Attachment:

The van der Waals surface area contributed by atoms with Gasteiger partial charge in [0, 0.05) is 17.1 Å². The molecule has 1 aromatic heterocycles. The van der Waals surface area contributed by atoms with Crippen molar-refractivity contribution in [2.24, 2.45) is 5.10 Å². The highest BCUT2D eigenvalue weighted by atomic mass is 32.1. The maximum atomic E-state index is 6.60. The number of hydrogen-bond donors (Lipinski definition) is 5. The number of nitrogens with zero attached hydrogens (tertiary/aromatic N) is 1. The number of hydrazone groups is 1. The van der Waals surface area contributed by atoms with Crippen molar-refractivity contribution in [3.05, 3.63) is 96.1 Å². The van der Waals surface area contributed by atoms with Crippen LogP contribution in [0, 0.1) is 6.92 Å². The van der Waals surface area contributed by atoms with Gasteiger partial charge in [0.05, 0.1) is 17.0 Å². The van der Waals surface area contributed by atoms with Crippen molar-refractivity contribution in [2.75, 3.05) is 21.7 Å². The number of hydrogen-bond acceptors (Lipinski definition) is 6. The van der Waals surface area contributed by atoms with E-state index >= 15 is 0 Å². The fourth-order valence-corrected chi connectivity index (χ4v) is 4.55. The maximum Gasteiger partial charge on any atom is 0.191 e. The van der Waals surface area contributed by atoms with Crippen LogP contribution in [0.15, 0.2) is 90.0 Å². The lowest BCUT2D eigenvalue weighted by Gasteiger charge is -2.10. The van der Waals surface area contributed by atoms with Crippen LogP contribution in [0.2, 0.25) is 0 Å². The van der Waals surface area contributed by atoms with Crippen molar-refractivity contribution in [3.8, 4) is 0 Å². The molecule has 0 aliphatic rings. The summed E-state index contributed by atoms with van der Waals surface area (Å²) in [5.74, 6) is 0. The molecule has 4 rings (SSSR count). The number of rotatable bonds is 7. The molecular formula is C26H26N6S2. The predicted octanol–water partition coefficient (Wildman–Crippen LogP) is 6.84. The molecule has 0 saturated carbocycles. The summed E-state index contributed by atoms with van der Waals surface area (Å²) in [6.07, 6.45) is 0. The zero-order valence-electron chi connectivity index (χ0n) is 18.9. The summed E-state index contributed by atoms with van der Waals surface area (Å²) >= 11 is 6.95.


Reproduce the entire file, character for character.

The van der Waals surface area contributed by atoms with Gasteiger partial charge in [0, 0.05) is 17.1 Å². The molecule has 1 aromatic heterocycles. The van der Waals surface area contributed by atoms with Crippen molar-refractivity contribution in [2.24, 2.45) is 5.10 Å². The highest BCUT2D eigenvalue weighted by atomic mass is 32.1. The maximum atomic E-state index is 6.60. The number of hydrogen-bond donors (Lipinski definition) is 5. The number of nitrogens with zero attached hydrogens (tertiary/aromatic N) is 1. The number of hydrazone groups is 1. The van der Waals surface area contributed by atoms with Crippen molar-refractivity contribution in [3.05, 3.63) is 96.1 Å². The van der Waals surface area contributed by atoms with Crippen LogP contribution in [0, 0.1) is 6.92 Å². The van der Waals surface area contributed by atoms with Gasteiger partial charge in [0.05, 0.1) is 17.0 Å². The van der Waals surface area contributed by atoms with Crippen molar-refractivity contribution in [2.75, 3.05) is 21.7 Å². The number of hydrogen-bond acceptors (Lipinski definition) is 6. The van der Waals surface area contributed by atoms with E-state index >= 15 is 0 Å². The fourth-order valence-corrected chi connectivity index (χ4v) is 4.55. The maximum Gasteiger partial charge on any atom is 0.191 e. The van der Waals surface area contributed by atoms with Crippen LogP contribution in [0.15, 0.2) is 90.0 Å². The lowest BCUT2D eigenvalue weighted by Gasteiger charge is -2.10. The van der Waals surface area contributed by atoms with Crippen LogP contribution in [0.2, 0.25) is 0 Å². The van der Waals surface area contributed by atoms with Crippen molar-refractivity contribution in [3.8, 4) is 0 Å². The molecule has 0 aliphatic rings. The summed E-state index contributed by atoms with van der Waals surface area (Å²) in [5.74, 6) is 0. The molecule has 4 rings (SSSR count). The number of rotatable bonds is 7. The molecular formula is C26H26N6S2. The predicted octanol–water partition coefficient (Wildman–Crippen LogP) is 6.84. The molecule has 0 saturated carbocycles. The summed E-state index contributed by atoms with van der Waals surface area (Å²) in [6.07, 6.45) is 0. The zero-order valence-electron chi connectivity index (χ0n) is 18.9. The summed E-state index contributed by atoms with van der Waals surface area (Å²) >= 11 is 6.95.